This subproject is one of many research subprojects utilizing the resources provided by a Center grant funded by NIH/NCRR. The subproject and investigator (PI) may have received primary funding from another NIH source, and thus could be represented in other CRISP entries. The institution listed is for the Center, which is not necessarily the institution for the investigator. Alzheimer?s Disease (AD) is the most common cause of dementia affecting as many as 1 in 10 people over age 65 and 1 in 3 people over age 85. Epidemiological studies estimate the prevalence of AD in the United States to be approximately 4 million people currently and this number is expected to reach 13 million by the year 2050. Currently approved therapy only provides modest symptomatic benefit, but several drugs designed to prevent the onset or progression of disease are undergoing clinical trials. With the potential for preventive or curative therapy on the horizon and an understanding that such treatments will be most effective when begun at the earliest stages of the illness, research has turned to the early, and ideally pre-clinical, detection of AD. Despite intensive efforts to develop an in vivo diagnostic assay for AD, researchers have been unable to identify biomarkers in either serum or cerebrospinal fluid analyses with sufficient sensitivity and specificity to merit their use as a clinical diagnostic test. A number of groups have examined the potential role of MRI, both functional and structural, in detecting early AD and predicting which at-risk patients will develop AD. To date, however, these imaging approaches have also lacked sufficient sensitivity and specificity at the individual patient level. We have modified a novel functional MRI technique?functional connectivity MRI (fcMRI)?to detect a specific resting-state network (RSN) that incorporates several brain regions affected in the earliest stages of AD. The method includes assigning a quantitative score to individual subjects reflecting the degree to which their RSN matches a standard template of the RSN. We have developed this method with the goal of making it both clinically relevant and broadly applicable (i.e beyond university teaching hospitals to community hospitals). To this end, it is automated, does not require projection of stimuli or recording of behavioral responses, and does not require a high field MRI scanner. Our preliminary data suggests that this approach has the potential to distinguish healthy elderly controls from individual AD patients at the earliest stage of the disease.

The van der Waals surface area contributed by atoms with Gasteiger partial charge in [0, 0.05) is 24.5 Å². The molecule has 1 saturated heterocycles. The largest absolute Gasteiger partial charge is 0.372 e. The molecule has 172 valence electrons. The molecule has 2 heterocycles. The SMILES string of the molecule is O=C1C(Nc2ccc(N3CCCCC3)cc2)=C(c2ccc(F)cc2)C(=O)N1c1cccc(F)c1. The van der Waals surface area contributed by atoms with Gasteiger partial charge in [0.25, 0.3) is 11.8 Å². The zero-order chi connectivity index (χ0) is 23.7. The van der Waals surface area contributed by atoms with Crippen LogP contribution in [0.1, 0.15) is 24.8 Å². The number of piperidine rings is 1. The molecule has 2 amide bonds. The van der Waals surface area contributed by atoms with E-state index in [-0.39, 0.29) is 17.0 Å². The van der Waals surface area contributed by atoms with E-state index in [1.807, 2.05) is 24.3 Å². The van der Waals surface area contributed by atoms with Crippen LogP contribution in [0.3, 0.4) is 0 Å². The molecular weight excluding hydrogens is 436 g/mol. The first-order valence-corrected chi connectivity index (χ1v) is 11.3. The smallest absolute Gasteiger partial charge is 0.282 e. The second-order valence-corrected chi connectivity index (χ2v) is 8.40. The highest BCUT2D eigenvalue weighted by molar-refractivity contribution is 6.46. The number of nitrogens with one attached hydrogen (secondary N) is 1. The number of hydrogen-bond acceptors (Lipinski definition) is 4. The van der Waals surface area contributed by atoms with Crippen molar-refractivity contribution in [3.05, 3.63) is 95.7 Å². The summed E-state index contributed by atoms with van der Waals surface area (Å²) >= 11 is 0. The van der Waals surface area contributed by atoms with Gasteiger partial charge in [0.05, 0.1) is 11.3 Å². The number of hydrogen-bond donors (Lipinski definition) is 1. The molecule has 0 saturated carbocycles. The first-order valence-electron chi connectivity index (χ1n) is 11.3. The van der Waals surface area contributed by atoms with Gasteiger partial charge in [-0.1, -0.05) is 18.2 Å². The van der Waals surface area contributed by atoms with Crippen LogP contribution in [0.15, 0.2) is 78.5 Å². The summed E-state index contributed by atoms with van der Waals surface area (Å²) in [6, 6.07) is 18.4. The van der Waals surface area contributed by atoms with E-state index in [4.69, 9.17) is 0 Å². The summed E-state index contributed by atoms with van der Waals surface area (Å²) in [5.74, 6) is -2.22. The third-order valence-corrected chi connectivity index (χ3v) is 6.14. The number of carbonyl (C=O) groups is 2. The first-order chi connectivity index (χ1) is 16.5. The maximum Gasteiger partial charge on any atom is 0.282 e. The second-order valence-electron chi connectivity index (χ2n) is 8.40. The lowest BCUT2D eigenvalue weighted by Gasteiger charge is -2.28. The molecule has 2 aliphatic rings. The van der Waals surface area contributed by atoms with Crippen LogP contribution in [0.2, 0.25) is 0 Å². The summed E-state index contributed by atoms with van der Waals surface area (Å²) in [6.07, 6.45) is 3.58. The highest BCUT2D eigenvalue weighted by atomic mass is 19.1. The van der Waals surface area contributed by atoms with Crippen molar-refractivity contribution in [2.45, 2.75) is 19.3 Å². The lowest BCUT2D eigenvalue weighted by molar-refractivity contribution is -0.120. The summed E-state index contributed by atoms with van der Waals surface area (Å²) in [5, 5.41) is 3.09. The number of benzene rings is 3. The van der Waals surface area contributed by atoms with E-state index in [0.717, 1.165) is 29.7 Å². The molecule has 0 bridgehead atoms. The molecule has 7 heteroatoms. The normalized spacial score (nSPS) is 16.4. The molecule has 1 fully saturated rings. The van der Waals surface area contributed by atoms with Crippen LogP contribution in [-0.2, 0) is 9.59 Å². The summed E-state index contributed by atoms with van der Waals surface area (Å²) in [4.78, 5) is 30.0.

National Institute of Health (NIH)
National Center for Research Resources (NCRR)
Biotechnology Resource Grants (P41)
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Stanford University
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